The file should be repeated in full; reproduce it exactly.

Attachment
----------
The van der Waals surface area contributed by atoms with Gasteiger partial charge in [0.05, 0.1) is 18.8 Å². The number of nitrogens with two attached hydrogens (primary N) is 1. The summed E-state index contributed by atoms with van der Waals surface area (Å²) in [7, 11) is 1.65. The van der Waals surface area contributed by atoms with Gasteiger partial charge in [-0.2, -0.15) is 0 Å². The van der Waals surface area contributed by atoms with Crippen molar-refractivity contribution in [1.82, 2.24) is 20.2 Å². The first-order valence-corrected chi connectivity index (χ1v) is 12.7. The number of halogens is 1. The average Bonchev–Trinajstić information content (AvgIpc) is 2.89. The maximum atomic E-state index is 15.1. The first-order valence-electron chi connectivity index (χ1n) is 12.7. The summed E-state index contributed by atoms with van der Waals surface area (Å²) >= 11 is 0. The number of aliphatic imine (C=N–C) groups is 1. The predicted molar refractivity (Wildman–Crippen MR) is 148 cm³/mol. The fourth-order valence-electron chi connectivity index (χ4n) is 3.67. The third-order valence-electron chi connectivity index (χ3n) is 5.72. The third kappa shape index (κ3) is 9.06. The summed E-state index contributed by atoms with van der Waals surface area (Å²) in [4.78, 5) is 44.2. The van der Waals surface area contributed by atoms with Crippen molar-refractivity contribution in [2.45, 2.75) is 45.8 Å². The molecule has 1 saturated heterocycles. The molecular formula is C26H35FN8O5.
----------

The van der Waals surface area contributed by atoms with Gasteiger partial charge in [0.05, 0.1) is 18.8 Å². The number of nitrogens with two attached hydrogens (primary N) is 1. The summed E-state index contributed by atoms with van der Waals surface area (Å²) in [7, 11) is 1.65. The van der Waals surface area contributed by atoms with Gasteiger partial charge in [-0.2, -0.15) is 0 Å². The van der Waals surface area contributed by atoms with Crippen molar-refractivity contribution in [1.82, 2.24) is 20.2 Å². The first-order valence-corrected chi connectivity index (χ1v) is 12.7. The number of halogens is 1. The average Bonchev–Trinajstić information content (AvgIpc) is 2.89. The maximum atomic E-state index is 15.1. The first-order valence-electron chi connectivity index (χ1n) is 12.7. The summed E-state index contributed by atoms with van der Waals surface area (Å²) >= 11 is 0. The number of aliphatic imine (C=N–C) groups is 1. The predicted molar refractivity (Wildman–Crippen MR) is 148 cm³/mol. The fourth-order valence-electron chi connectivity index (χ4n) is 3.67. The third-order valence-electron chi connectivity index (χ3n) is 5.72. The third kappa shape index (κ3) is 9.06. The summed E-state index contributed by atoms with van der Waals surface area (Å²) in [4.78, 5) is 44.2. The van der Waals surface area contributed by atoms with Crippen molar-refractivity contribution in [2.45, 2.75) is 45.8 Å². The molecule has 1 saturated heterocycles. The molecular formula is C26H35FN8O5.